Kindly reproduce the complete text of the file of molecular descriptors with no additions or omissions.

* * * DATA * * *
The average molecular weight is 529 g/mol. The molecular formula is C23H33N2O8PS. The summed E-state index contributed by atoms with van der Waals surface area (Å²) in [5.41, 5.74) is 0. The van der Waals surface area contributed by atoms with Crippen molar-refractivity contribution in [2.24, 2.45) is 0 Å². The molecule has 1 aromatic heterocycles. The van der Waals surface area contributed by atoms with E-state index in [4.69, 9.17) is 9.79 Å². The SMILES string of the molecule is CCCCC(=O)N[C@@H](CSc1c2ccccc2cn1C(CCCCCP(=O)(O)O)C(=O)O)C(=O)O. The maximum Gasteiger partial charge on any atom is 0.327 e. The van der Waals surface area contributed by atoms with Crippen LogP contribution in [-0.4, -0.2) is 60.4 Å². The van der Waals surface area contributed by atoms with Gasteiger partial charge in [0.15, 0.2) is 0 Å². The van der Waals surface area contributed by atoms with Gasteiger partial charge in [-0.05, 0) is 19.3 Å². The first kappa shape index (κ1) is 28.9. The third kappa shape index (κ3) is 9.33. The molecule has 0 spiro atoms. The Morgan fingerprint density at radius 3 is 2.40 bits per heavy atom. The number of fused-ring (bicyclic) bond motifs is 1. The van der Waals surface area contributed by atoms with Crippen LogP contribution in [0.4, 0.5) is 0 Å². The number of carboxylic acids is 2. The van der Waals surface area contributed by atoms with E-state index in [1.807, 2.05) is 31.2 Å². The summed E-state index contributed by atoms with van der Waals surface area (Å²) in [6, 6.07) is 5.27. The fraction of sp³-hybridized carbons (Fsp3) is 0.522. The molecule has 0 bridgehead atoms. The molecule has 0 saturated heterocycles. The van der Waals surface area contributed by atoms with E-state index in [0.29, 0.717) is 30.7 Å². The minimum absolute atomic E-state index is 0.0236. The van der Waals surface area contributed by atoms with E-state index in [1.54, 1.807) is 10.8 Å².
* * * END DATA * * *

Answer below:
The average molecular weight is 529 g/mol. The molecular formula is C23H33N2O8PS. The summed E-state index contributed by atoms with van der Waals surface area (Å²) in [5.41, 5.74) is 0. The van der Waals surface area contributed by atoms with Crippen molar-refractivity contribution in [2.24, 2.45) is 0 Å². The molecule has 1 aromatic heterocycles. The van der Waals surface area contributed by atoms with E-state index in [4.69, 9.17) is 9.79 Å². The SMILES string of the molecule is CCCCC(=O)N[C@@H](CSc1c2ccccc2cn1C(CCCCCP(=O)(O)O)C(=O)O)C(=O)O. The maximum Gasteiger partial charge on any atom is 0.327 e. The van der Waals surface area contributed by atoms with Crippen LogP contribution in [-0.4, -0.2) is 60.4 Å². The van der Waals surface area contributed by atoms with Gasteiger partial charge in [0.15, 0.2) is 0 Å². The van der Waals surface area contributed by atoms with Gasteiger partial charge in [-0.05, 0) is 19.3 Å². The first kappa shape index (κ1) is 28.9. The third kappa shape index (κ3) is 9.33. The molecule has 0 spiro atoms. The Morgan fingerprint density at radius 3 is 2.40 bits per heavy atom. The number of fused-ring (bicyclic) bond motifs is 1. The van der Waals surface area contributed by atoms with Crippen LogP contribution in [0.4, 0.5) is 0 Å². The number of carboxylic acids is 2. The van der Waals surface area contributed by atoms with E-state index in [1.807, 2.05) is 31.2 Å². The summed E-state index contributed by atoms with van der Waals surface area (Å²) in [6, 6.07) is 5.27. The fraction of sp³-hybridized carbons (Fsp3) is 0.522. The molecule has 0 bridgehead atoms. The molecule has 0 saturated heterocycles. The van der Waals surface area contributed by atoms with E-state index in [0.29, 0.717) is 30.7 Å². The minimum absolute atomic E-state index is 0.0236. The van der Waals surface area contributed by atoms with E-state index in [1.54, 1.807) is 10.8 Å².